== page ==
Finding holiday cheer away from home

Photo by Qiao Liu

 

Upon searching for some cheer to brighten my mood from the looming exam period, I attended the Uptown Waterloo Holiday Marketplace — a weekend of festivities spanning Dec. 1-3.

This particular weekend also called for celebration as it was my birthday, and my boyfriend who lives in England had come to visit me. I was keen to show him the character of our small but spirited home.

The first thing I noticed upon walking down King Street is how drastically different it looked. All the construction that spanned the whole of Uptown has been taken away, meaning cars and people were free to cascade the street at their leisure. Being new to Wilfrid Laurier University, I have never known Uptown to look so snazzy so this was a nice addition to the festivities.

The open road was a great excuse for the festive horse-drawn trolley ride to parade with young children who squealed in delight. The horses took the children through all of Uptown and around Waterloo Park, and was free to attend on behalf of Uptown Waterloo businesses.

Many of the shops in Uptown had decorated their window displays to support the festive cheers. Valentina Bridal and Couture had a gold and bronze themed display, with a Christmas tree and giant baubles hanging from the ceiling. The colours of the tree matched the warm colours of the gowns in the window, which were as sparkly as the decorations.

One of their final songs was a cover of Mumford and Sons “Little Lion Man”, which is one of my favourite songs of all time. I was happily singing away in the corner much to the dismay of everyone else, as I’m not exactly talented in the vocal department.

The Friday and Saturday evening saw Waterloo Public Square turn into an intimate campfire sing-along, as people warmed their hands on their hot chocolates and sang Christmas carols while sitting around a blazing fire.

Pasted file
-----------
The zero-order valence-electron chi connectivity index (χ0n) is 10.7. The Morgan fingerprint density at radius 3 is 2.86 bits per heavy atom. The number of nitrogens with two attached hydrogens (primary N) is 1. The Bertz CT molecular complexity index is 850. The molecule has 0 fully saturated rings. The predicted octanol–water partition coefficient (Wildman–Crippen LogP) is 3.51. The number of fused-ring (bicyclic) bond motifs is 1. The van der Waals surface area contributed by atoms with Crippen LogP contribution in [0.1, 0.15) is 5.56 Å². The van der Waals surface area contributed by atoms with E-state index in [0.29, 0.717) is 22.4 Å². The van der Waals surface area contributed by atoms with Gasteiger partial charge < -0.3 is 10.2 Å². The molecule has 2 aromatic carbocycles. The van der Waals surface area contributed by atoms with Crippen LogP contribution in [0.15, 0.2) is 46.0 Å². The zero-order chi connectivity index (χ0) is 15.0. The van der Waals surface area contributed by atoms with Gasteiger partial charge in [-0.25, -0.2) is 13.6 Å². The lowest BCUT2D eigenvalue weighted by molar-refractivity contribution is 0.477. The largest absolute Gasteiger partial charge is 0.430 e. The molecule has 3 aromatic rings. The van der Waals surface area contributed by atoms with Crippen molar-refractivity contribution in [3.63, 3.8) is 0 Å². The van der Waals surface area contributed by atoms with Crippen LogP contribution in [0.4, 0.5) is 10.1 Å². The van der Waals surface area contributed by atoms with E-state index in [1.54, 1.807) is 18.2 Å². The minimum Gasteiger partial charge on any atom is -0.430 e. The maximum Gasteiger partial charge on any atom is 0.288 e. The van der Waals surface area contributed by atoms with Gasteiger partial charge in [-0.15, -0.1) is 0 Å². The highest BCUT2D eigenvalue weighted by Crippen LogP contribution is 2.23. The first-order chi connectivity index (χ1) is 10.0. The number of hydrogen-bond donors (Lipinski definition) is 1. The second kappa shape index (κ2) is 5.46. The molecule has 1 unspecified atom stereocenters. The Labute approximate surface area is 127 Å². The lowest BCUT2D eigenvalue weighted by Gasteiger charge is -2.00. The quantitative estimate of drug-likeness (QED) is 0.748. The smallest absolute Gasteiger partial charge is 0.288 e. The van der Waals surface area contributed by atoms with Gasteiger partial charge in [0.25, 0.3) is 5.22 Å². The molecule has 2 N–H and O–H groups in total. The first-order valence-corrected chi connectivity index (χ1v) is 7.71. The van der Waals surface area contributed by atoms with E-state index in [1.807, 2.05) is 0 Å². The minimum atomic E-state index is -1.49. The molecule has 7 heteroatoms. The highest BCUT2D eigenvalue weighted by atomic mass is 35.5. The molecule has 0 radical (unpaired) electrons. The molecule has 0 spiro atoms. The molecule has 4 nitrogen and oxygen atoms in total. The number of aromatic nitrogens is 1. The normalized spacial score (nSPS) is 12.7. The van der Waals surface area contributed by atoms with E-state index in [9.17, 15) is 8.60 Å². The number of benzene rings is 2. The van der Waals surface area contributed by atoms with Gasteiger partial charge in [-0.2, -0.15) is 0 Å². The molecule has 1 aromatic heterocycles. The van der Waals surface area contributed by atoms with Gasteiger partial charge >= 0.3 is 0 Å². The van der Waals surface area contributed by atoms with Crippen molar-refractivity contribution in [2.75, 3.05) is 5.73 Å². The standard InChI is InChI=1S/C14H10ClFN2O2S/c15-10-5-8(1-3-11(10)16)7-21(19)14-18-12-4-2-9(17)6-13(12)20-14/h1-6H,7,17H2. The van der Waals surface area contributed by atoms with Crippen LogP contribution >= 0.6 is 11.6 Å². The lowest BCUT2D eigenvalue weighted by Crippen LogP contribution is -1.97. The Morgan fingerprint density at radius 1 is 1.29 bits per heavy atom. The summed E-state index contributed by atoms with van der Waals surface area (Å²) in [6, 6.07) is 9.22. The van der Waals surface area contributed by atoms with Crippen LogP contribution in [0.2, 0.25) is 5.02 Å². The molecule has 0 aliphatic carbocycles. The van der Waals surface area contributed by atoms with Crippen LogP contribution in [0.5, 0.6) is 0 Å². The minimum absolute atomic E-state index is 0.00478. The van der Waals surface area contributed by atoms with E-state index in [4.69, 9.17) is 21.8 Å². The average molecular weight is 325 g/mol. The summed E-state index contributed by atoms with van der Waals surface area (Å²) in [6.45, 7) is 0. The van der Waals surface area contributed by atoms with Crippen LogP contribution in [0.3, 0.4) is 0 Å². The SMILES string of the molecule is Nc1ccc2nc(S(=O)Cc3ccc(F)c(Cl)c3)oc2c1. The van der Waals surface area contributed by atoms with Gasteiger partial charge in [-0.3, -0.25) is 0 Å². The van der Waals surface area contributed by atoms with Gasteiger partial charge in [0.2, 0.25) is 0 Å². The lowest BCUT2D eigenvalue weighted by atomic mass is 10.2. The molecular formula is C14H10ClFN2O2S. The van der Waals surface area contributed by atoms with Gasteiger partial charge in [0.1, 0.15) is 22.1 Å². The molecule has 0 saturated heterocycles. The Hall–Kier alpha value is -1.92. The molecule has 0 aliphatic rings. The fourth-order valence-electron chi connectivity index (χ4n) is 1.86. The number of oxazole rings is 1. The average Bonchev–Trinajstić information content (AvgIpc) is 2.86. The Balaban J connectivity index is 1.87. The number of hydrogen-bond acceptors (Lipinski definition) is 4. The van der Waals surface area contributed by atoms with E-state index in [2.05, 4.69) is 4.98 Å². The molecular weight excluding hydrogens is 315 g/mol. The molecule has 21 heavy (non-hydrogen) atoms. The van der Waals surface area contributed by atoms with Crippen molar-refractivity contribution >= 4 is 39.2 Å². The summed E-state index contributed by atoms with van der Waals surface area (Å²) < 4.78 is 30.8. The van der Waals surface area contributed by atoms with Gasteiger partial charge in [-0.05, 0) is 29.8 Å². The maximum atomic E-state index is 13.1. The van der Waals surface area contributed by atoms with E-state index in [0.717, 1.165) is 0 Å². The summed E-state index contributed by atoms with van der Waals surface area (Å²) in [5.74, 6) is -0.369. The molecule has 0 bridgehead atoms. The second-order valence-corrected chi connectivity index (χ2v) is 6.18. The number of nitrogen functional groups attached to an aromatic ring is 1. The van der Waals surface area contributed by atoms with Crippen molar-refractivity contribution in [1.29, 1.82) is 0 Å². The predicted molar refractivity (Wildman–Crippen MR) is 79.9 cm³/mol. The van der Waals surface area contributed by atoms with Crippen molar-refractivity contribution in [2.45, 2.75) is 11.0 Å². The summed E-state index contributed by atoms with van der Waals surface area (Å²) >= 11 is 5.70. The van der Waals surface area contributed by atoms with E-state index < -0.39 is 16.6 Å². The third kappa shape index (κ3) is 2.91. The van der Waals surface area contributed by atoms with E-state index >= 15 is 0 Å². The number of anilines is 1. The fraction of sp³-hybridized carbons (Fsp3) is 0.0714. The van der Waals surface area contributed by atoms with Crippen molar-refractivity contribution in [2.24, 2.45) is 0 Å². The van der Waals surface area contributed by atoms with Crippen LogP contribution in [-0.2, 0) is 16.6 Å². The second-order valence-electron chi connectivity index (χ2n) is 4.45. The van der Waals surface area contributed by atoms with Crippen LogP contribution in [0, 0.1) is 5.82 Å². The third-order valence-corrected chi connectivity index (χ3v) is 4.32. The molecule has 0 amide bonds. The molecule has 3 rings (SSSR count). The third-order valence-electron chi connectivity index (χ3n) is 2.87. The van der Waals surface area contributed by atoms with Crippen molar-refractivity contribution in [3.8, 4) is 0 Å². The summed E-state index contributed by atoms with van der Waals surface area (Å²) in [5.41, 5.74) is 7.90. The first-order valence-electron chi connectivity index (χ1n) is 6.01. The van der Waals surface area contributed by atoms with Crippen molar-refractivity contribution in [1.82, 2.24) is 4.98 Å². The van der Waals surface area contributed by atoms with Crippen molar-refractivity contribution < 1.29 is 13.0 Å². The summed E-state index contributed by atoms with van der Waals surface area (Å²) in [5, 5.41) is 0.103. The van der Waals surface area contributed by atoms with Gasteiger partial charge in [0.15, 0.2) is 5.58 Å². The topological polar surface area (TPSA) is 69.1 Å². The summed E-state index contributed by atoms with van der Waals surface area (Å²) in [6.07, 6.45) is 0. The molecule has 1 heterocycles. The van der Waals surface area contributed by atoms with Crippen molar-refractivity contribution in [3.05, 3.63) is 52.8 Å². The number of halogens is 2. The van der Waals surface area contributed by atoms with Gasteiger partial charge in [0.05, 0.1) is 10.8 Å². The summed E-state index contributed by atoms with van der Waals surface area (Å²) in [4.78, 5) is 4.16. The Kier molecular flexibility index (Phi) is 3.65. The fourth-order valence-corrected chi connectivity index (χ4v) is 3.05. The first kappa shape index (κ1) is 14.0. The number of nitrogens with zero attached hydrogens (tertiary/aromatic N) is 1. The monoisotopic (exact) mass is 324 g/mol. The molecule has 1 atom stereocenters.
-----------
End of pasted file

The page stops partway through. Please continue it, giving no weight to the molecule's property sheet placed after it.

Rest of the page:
My favourite part of the weekend was getting cozy to some live music in local café, Death Valley’s Little Brother on Saturday evening. I had never been here before, but was drawn in by their unique and extensive selection of coffee, whiskey and cake.

Ontario-born singer, Madison Galloway, was performing, and upon doing some research, I discovered that she was only 17-years-old. The maturity of her voice and the eloquence of her performance suggested someone who had years of experience so I was surprised and impressed to learn of her youthfulness.

Galloway had a unique fusion of sounds; a folky base with hints of rock and blues. She accompanied her vocals with a guitar and a harmonica, of which she changed with every song. She had a variety of harmonicas on the table next to her, each one different in tone and pitch.

Galloway was accompanied on a few songs by her boyfriend Jonathon Markov, and the two of them performed an original cover of the Christmas classic “Let it Snow!” Markov played the banjo, and they put a spooky yet curious spin on the song, which was performed in a minor key and was completely different to the original.

The pair promptly followed with a more traditional cover of John Lennon’s “Happy Xmas”, in which Galloway’s harmonica and Markov’s banjo harmonised to create a folky and festive atmosphere.

One of their final songs was a cover of Mumford and Sons “Little Lion Man”, which is one of my favourite songs of all time. I was happily singing away in the corner much to the dismay of everyone else, as I’m not exactly talented in the vocal department.

The talent of both Galloway and Markov was exceptional considering their young age, and I was blown away by their performance that evening. It was a great way to end Marketplace, and I was impressed by the efforts of so many that had gone into making the whole weekend diverse and inclusive.

In August, I moved 3,000 miles to make Canada my home, and four months later, I am proud to call Waterloo my little corner of Canada.

    Leave a Reply